How good are you at saying “no” and having clear boundaries in your business?
With so many things to manage, setting clear boundaries will allow you to eliminate many issues and be far more effective in all that you do.
But it isn’t always easy.
When you’re first starting out, or your confidence is low, it’s easy to get into the habit of over-delivering, not valuing your time (and sanity) and feeling like you’re on call 24/7. This leads to burnout and resentment of your business and those around you. It’s also a killer for productivity and profitability.
As a business owner, it’s up to you to set the guidelines within your business and educate your clients (and staff) on what they are.
Often the need for boundaries will arise when a client steps over the ‘reasonable’ line, or you start to get frustrated by certain events. Take control of the situation, learn from your frustrations and keep evolving these boundaries as required.
Boundaries vary widely but here are a few examples for you to get started. They can be written into your client agreements, included in your email signature or outlined on your website. Be open and clear about them and clients will learn to respect them.
Do you shudder every time your phone rings?
You get to determine how and when people can contact you. If constant phone calls interrupt your productivity, creativity and flow, limit client contact to email or designated Skype calls.
If you hate replying to email, set up regular check in meetings with clients or staff online.
Play around with what works for you and stick with it. Your clients will soon learn how you operate and have no drama if they’re aware of these boundaries from the start.
Sick of getting client calls at 8pm Sunday night?
Have clear guidelines around when clients can call you or expect a reply. I know you often feel compelled to reply straight away, but this is often feeding unrealistic expectations.
Set up an auto-reply on your email outlining your office hours and that you’ll get back to that email within a certain timeframe. I’ve seen people happily use timeframes of 12-48 hours, it really depends on what works for you and your business.
Always being asked by clients for ‘just one more thing’ that’s not in the scope of work agreed on?
When you’re developing your products and services it can be hard to gauge how long something might take or how much refining and feedback is reasonable. Learn from each project or client you work with and constantly refine what you offer.
If you’re always being asked just one more question, or continuing to receive emails after your service has ended, consider offering an ongoing mentoring or maintenance option for past clients. You could also direct them to your calendar to book another (paid) session to cover off these questions or concerns.
Are you a batcher or do you flit from task to task?
One of the best things I have learnt is business is batching. I used to jump from job to job, email to phone call and notification to alert. But that’s just not a good way to stay sane or be effective.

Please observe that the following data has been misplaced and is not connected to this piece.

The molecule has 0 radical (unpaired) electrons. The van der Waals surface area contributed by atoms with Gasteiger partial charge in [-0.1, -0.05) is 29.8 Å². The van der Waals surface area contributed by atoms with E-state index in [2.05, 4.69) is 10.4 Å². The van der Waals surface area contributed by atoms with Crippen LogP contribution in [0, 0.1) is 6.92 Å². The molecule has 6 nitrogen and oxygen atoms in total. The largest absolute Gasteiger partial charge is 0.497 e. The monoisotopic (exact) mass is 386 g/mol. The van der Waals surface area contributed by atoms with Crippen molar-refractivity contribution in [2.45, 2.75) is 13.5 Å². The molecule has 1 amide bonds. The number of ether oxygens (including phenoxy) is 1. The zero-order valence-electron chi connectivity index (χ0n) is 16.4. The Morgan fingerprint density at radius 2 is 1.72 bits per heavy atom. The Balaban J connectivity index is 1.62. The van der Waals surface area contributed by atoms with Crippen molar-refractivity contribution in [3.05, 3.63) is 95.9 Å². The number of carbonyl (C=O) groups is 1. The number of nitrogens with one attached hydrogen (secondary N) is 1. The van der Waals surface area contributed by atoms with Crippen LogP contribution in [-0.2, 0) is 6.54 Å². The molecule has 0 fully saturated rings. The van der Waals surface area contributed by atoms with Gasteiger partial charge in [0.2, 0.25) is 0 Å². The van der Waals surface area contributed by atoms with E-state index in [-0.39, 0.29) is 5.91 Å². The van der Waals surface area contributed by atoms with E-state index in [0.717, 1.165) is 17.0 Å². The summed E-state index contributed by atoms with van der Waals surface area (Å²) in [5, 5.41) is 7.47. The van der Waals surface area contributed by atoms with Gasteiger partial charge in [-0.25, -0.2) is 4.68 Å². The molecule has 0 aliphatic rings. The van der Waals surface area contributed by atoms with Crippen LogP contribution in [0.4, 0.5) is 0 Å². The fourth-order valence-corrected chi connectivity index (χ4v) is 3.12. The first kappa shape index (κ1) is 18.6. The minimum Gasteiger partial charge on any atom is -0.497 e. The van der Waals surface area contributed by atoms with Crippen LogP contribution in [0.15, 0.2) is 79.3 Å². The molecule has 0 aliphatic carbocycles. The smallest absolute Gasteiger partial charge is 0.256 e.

Set clear task boundaries within your days and stick with them. Stop jumping around and close off your distractions such as email, social media or other sites you’re called to ‘check-in’ with when you’re working.
Batching and task boundaries will help you be far more productive and less frustrated when you’re trying to juggle so many different things.
Cancellation and Refund Boundaries
Do you charge clients for last minute cancellations?
Last-minute cancellations can take you from a full day of clients to barely breaking even. It’s important that you set up clear cancellation and refund policies to protect you and your schedule. I understand that sometimes life gets in the way, but your time is precious. Communicate your policy clearly and you’ll see a huge shift in how people value your time.
Have you said “yes” to a client when your gut said “no”?
Don’t get sucked into the scarcity mindset around saying no to clients or projects that don’t feel right. We’ve all had that feeling when something doesn’t feel right. But when we don’t respect our own alignment boundaries we always end up regretting it.
Be clear about the type of work you want to do and the types of clients you want to work with.
Do you have designated ‘non-work’ days?
If you love your business as much as I love mine it can be hard to switch off. We want to keep working and tinkering each and every day. But taking time away from your business is vital to keep your energy and creativity in full swing.
My to-do list is never done but I start most days with an hour out running with my dog, breakfast with my family and dropping the kids to school. Then I start my work day. It makes me feel more connected with me, my family and my clients.
Time away from work also gives your mind some time to settle and process all of the ideas and information running rampant. You may designate the whole weekend to be work free, or perhaps just a day. Find what works for you and give yourself permission to take a break.
What’s the secret to boundaries in business?
Setting firm boundaries may push some of your insecurity buttons in the beginning but you will gain strength and confidence as you start to enforce them.
The real secret to setting firm boundaries is to start. They won’t be perfect right away, they will evolve and you will get better at enforcing them. But like any new thing in business, you can’t perfect it until you start.